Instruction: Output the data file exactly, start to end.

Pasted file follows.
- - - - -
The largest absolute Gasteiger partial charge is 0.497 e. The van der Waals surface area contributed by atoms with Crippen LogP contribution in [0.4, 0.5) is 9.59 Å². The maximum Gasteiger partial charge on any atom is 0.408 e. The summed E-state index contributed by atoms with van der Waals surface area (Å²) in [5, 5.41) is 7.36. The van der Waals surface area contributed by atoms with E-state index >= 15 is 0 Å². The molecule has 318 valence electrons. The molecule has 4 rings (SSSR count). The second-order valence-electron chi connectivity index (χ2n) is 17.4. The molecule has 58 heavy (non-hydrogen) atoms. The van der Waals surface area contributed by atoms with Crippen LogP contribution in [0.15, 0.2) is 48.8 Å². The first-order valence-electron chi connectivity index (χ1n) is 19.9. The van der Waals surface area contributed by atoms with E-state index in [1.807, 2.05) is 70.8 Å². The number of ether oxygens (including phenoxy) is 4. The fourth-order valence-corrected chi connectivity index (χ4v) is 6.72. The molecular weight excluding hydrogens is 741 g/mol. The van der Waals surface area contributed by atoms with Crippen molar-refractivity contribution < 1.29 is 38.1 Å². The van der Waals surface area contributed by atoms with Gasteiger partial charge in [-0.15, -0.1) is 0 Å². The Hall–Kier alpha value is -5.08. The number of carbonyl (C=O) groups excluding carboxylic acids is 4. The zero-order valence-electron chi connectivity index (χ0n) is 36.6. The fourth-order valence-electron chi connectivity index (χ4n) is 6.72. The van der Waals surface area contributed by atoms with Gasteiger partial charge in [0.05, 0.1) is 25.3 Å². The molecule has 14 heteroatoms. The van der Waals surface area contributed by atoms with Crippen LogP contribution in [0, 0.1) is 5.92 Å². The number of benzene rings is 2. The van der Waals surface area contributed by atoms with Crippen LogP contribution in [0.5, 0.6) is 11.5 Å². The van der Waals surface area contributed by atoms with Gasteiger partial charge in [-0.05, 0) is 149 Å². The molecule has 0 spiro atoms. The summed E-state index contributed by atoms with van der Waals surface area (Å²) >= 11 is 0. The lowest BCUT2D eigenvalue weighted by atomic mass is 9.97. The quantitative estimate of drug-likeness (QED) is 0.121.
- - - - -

The largest absolute Gasteiger partial charge is 0.497 e. The van der Waals surface area contributed by atoms with Crippen LogP contribution in [0.4, 0.5) is 9.59 Å². The maximum Gasteiger partial charge on any atom is 0.408 e. The summed E-state index contributed by atoms with van der Waals surface area (Å²) in [5, 5.41) is 7.36. The van der Waals surface area contributed by atoms with E-state index >= 15 is 0 Å². The molecule has 318 valence electrons. The molecule has 4 rings (SSSR count). The second-order valence-electron chi connectivity index (χ2n) is 17.4. The molecule has 58 heavy (non-hydrogen) atoms. The van der Waals surface area contributed by atoms with Crippen LogP contribution in [0.15, 0.2) is 48.8 Å². The first-order valence-electron chi connectivity index (χ1n) is 19.9. The van der Waals surface area contributed by atoms with E-state index in [1.807, 2.05) is 70.8 Å². The number of ether oxygens (including phenoxy) is 4. The fourth-order valence-corrected chi connectivity index (χ4v) is 6.72. The molecular weight excluding hydrogens is 741 g/mol. The van der Waals surface area contributed by atoms with Crippen molar-refractivity contribution < 1.29 is 38.1 Å². The van der Waals surface area contributed by atoms with Gasteiger partial charge in [-0.15, -0.1) is 0 Å². The Hall–Kier alpha value is -5.08. The number of carbonyl (C=O) groups excluding carboxylic acids is 4. The zero-order valence-electron chi connectivity index (χ0n) is 36.6. The fourth-order valence-electron chi connectivity index (χ4n) is 6.72. The van der Waals surface area contributed by atoms with Gasteiger partial charge in [0.05, 0.1) is 25.3 Å². The molecule has 14 heteroatoms. The van der Waals surface area contributed by atoms with Crippen LogP contribution in [0, 0.1) is 5.92 Å². The number of benzene rings is 2. The van der Waals surface area contributed by atoms with Crippen LogP contribution in [0.5, 0.6) is 11.5 Å². The van der Waals surface area contributed by atoms with Gasteiger partial charge in [-0.05, 0) is 149 Å². The molecule has 0 spiro atoms. The summed E-state index contributed by atoms with van der Waals surface area (Å²) >= 11 is 0. The lowest BCUT2D eigenvalue weighted by atomic mass is 9.97. The quantitative estimate of drug-likeness (QED) is 0.121.